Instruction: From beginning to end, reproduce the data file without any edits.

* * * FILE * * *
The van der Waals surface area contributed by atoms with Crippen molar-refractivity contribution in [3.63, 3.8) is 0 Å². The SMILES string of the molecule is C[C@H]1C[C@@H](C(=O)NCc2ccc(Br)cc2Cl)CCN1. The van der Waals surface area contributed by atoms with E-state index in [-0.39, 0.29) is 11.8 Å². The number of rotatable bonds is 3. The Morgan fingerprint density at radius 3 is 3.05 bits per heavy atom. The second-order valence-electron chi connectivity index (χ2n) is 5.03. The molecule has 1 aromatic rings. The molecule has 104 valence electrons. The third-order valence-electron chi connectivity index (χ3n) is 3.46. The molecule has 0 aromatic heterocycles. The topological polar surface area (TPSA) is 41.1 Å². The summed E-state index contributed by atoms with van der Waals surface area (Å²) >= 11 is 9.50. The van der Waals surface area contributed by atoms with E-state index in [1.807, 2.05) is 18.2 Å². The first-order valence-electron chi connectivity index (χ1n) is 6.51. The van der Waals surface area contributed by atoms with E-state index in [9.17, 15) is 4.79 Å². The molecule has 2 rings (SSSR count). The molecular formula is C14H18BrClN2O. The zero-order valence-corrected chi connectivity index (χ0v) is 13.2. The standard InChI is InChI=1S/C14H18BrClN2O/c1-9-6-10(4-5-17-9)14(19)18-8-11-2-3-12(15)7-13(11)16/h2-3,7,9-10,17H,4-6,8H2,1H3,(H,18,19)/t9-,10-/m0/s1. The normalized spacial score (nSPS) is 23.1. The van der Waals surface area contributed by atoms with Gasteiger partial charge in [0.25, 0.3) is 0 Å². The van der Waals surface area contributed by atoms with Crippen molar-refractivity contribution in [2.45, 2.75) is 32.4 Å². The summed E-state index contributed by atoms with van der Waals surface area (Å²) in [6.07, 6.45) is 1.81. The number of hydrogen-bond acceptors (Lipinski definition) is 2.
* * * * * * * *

The van der Waals surface area contributed by atoms with Crippen molar-refractivity contribution in [3.63, 3.8) is 0 Å². The SMILES string of the molecule is C[C@H]1C[C@@H](C(=O)NCc2ccc(Br)cc2Cl)CCN1. The van der Waals surface area contributed by atoms with E-state index in [-0.39, 0.29) is 11.8 Å². The number of rotatable bonds is 3. The Morgan fingerprint density at radius 3 is 3.05 bits per heavy atom. The second-order valence-electron chi connectivity index (χ2n) is 5.03. The molecule has 1 aromatic rings. The molecule has 104 valence electrons. The third-order valence-electron chi connectivity index (χ3n) is 3.46. The molecule has 0 aromatic heterocycles. The topological polar surface area (TPSA) is 41.1 Å². The summed E-state index contributed by atoms with van der Waals surface area (Å²) >= 11 is 9.50. The van der Waals surface area contributed by atoms with E-state index in [1.807, 2.05) is 18.2 Å². The first-order valence-electron chi connectivity index (χ1n) is 6.51. The van der Waals surface area contributed by atoms with E-state index in [9.17, 15) is 4.79 Å². The molecule has 2 rings (SSSR count). The molecular formula is C14H18BrClN2O. The zero-order valence-corrected chi connectivity index (χ0v) is 13.2. The standard InChI is InChI=1S/C14H18BrClN2O/c1-9-6-10(4-5-17-9)14(19)18-8-11-2-3-12(15)7-13(11)16/h2-3,7,9-10,17H,4-6,8H2,1H3,(H,18,19)/t9-,10-/m0/s1. The normalized spacial score (nSPS) is 23.1. The van der Waals surface area contributed by atoms with Gasteiger partial charge in [0.25, 0.3) is 0 Å². The van der Waals surface area contributed by atoms with Crippen molar-refractivity contribution in [2.45, 2.75) is 32.4 Å². The summed E-state index contributed by atoms with van der Waals surface area (Å²) in [6.07, 6.45) is 1.81. The number of hydrogen-bond acceptors (Lipinski definition) is 2.